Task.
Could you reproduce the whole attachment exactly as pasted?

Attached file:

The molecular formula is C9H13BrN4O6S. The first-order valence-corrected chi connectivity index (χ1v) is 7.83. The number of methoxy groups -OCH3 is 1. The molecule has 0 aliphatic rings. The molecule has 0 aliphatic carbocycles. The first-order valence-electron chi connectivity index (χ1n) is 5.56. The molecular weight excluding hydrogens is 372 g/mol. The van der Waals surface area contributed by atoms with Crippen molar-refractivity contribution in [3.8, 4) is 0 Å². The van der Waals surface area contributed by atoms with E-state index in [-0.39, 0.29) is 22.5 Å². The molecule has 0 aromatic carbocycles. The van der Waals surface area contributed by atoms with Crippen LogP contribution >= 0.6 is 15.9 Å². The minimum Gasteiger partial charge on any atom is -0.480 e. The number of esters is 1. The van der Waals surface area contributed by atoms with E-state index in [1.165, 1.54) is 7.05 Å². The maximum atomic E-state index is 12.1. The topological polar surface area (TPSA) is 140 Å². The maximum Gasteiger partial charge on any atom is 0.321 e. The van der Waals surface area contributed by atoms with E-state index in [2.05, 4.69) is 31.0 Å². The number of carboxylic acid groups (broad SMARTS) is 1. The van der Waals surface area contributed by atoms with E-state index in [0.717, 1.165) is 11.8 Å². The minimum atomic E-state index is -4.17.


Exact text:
The molecular formula is C9H13BrN4O6S. The first-order valence-corrected chi connectivity index (χ1v) is 7.83. The number of methoxy groups -OCH3 is 1. The molecule has 0 aliphatic rings. The molecule has 0 aliphatic carbocycles. The first-order valence-electron chi connectivity index (χ1n) is 5.56. The molecular weight excluding hydrogens is 372 g/mol. The van der Waals surface area contributed by atoms with Crippen molar-refractivity contribution in [3.8, 4) is 0 Å². The van der Waals surface area contributed by atoms with E-state index in [-0.39, 0.29) is 22.5 Å². The molecule has 0 aromatic carbocycles. The van der Waals surface area contributed by atoms with Crippen LogP contribution >= 0.6 is 15.9 Å². The minimum Gasteiger partial charge on any atom is -0.480 e. The number of esters is 1. The van der Waals surface area contributed by atoms with E-state index in [1.165, 1.54) is 7.05 Å². The maximum atomic E-state index is 12.1. The topological polar surface area (TPSA) is 140 Å². The maximum Gasteiger partial charge on any atom is 0.321 e. The van der Waals surface area contributed by atoms with E-state index in [2.05, 4.69) is 31.0 Å². The number of carboxylic acid groups (broad SMARTS) is 1. The van der Waals surface area contributed by atoms with E-state index in [0.717, 1.165) is 11.8 Å². The minimum atomic E-state index is -4.17.